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Inner Cover - to paint or not paint/seal

I feel it would look a lot better painted. Does the Inner cover need to painted ?


Cindy you’ll get lots of conflicting advice on this. From my point of view for sure. It will assist it lasting longer and being easier to maintain. I also paint all corners and the frame rests. It is these spots that moisture will gather and sit and first cause rot in he wood. A couple of coats of paints will see it last longer and be easier to maintain.

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No. Please don’t paint the inner cover. The bees will just chew the paint off in any case


Hi Cindy,
I would just paint the outer edges and perhaps 20mm in around each side of the inner cover side. It gives a bit more protection.
The rest is either well protected under the roof or exposed to the bees.

Thanks so much for speedy replies… This has helped :slightly_smiling_face:

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It would depend on whether your hive is Araucaria or WRC. WRC wont need painting, Araucaria, on the other hand, based on personal observations, does need painting.

I inspected a clients Araucaria hive after only 12 months of use & the inner cover was starting to rot on account of moisture issues.

Maybe araucaria does, but in humid warm San Diego, US-sold pine inner covers definitely do not need painting. Mine are about 6+ years old, and absolutely fine. Most of them have been waxed by the bees on the inside surfaces now. :wink:

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What part of San Diego is humid and warm??

Cindy is in NSW, therefore if her hive is Araucaria, it would be the same pine as in the hive I was referring to. The front of another hive’s bottom board just rotted away after just 3 years, & the roof that had been painted was starting to rot in places. The bottom board had obviously been painted, however not well enough to prevent water from seeping in under the paint.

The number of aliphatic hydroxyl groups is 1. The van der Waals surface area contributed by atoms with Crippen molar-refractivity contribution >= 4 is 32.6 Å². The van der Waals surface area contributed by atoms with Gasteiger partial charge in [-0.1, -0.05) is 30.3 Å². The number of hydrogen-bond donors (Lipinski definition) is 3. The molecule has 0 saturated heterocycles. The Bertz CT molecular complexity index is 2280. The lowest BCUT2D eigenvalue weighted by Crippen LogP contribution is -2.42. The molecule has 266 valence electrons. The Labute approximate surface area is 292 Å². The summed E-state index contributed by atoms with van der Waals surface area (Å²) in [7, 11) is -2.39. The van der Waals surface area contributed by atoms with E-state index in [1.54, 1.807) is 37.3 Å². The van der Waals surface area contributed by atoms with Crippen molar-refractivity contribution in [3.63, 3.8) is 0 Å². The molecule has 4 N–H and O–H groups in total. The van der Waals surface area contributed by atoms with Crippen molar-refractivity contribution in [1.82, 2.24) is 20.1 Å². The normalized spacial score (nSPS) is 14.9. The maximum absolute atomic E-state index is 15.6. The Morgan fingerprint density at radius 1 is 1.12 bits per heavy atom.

You can see on the photo that the bottom board had been painted.


PS, I overlooked that wire that is attached to the piece of coreflute. That piece of coreflute is a hive beetle trap. This hive came to me because it had been completely slimed out several months earlier. So much for the hive beetle trap.

Hi Jeff,

Yes the Hive is Australian Araucaria…

So it may rot or the bees eat it if I paint it. Tricky choice.

Thx, Cindy

Thx Jeff. That certainly isnt a good looking hive is it.

During summer and early fall, the coastal area frequently has temps in the mid 80s and humidity of 60%+. My hives constantly have humidity of 50–60% inside, sometime higher during a strong nectar flow. July to September is typically “muggy” weather:

Just to clarify for @BKQ, I think that @JeffH very rarely uses an inner cover. He prefers a hive mat and a non-telescoping flat roof on his traditional hives. I totally agree with him that you have to paint the roof of a Flow hive, but I have never painted the inner cover. Ever. :blush:

The bees moderate the moisture inside the hive, and largely control any mould. Yes, you can sometimes see some mildew, but it happens more often in weak colonies which have too much space. Generally it is minimal and doesn’t cause a problem.

I am yet to have an inner cover get distorted from moisture or fall apart from mould. I suppose it helps that the Flow hive roof is “telescoping” and slides down over the outside of the inner cover, protecting it from the worst of the elements.

Just my 2 cents’ worth, your mileage mary vary… :wink:

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I guess it is relative to what you’re accustomed to. When I think of wood-rotting warmth and humidity, in the US, the gulf coast, the general southeast and Florida come to mind…

San Diego is significantly more moderate in temperature and drier than most of the US in the summer.

And places like Singapore:

But to the point, I don’t think that inner cover rot is an issue even in significantly warmer and more humid climates, especially if the roof/outer cover sheds water appropriately.

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Hi Cindy,

The inner cover does not need to be painted (best not to paint the inner cover).

The inside of the hive, including the inner cover, is best left natural for the bees.

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Hi Cindy, no, it’s not a good looking hive. It’s much better now after a few hours work, along with a new bottom board & a fresh colony. Sadly the owner is likely to be heading down the same track, because all he wants to do is harvest honey, with no hive maintenance.

I see a recent post, co-incidentally where someone’s top cover rotted in one area.

I treat all of my pine boxes, bottom boards & lids with copper naphthenate before painting inside & out, after learning my lesson the hard way. Everything that I didn’t treat started to rot after about 5 or 6 years. Some boxes faster than others, that’s despite using pink primer inside & out, painting the joins before assembly, before painting inside & out with exterior house paint. Nothing that I have treated over the last 20+ years has rotted.

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